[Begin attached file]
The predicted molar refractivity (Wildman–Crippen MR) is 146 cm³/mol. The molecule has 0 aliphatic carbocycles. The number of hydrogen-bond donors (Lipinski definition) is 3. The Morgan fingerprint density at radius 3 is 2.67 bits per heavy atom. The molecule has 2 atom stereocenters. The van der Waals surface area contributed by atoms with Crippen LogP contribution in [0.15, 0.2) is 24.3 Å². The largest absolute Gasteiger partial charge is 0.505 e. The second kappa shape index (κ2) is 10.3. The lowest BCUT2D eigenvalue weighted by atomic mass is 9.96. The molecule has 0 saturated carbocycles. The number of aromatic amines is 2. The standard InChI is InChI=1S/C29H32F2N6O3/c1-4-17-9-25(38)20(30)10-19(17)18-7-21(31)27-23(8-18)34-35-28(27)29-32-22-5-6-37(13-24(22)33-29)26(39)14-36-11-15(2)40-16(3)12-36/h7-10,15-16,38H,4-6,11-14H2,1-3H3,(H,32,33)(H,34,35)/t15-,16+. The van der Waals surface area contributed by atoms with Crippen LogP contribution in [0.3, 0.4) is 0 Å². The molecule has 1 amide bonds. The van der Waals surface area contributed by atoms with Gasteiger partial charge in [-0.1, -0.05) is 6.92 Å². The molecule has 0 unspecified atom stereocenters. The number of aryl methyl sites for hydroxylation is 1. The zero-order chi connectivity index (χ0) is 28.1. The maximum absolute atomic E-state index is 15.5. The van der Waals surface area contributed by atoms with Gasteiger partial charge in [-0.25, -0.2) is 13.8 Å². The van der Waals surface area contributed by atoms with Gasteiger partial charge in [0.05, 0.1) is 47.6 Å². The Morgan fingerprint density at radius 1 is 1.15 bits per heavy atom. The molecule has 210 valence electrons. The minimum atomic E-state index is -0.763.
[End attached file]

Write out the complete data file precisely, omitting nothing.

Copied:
The predicted molar refractivity (Wildman–Crippen MR) is 146 cm³/mol. The molecule has 0 aliphatic carbocycles. The number of hydrogen-bond donors (Lipinski definition) is 3. The Morgan fingerprint density at radius 3 is 2.67 bits per heavy atom. The molecule has 2 atom stereocenters. The van der Waals surface area contributed by atoms with Crippen LogP contribution in [0.15, 0.2) is 24.3 Å². The largest absolute Gasteiger partial charge is 0.505 e. The second kappa shape index (κ2) is 10.3. The lowest BCUT2D eigenvalue weighted by atomic mass is 9.96. The molecule has 0 saturated carbocycles. The number of aromatic amines is 2. The standard InChI is InChI=1S/C29H32F2N6O3/c1-4-17-9-25(38)20(30)10-19(17)18-7-21(31)27-23(8-18)34-35-28(27)29-32-22-5-6-37(13-24(22)33-29)26(39)14-36-11-15(2)40-16(3)12-36/h7-10,15-16,38H,4-6,11-14H2,1-3H3,(H,32,33)(H,34,35)/t15-,16+. The van der Waals surface area contributed by atoms with Crippen LogP contribution in [0.3, 0.4) is 0 Å². The molecule has 1 amide bonds. The van der Waals surface area contributed by atoms with Gasteiger partial charge in [-0.1, -0.05) is 6.92 Å². The molecule has 0 unspecified atom stereocenters. The number of aryl methyl sites for hydroxylation is 1. The zero-order chi connectivity index (χ0) is 28.1. The maximum absolute atomic E-state index is 15.5. The van der Waals surface area contributed by atoms with Gasteiger partial charge in [-0.25, -0.2) is 13.8 Å². The van der Waals surface area contributed by atoms with Gasteiger partial charge in [0.05, 0.1) is 47.6 Å². The Morgan fingerprint density at radius 1 is 1.15 bits per heavy atom. The molecule has 210 valence electrons. The minimum atomic E-state index is -0.763.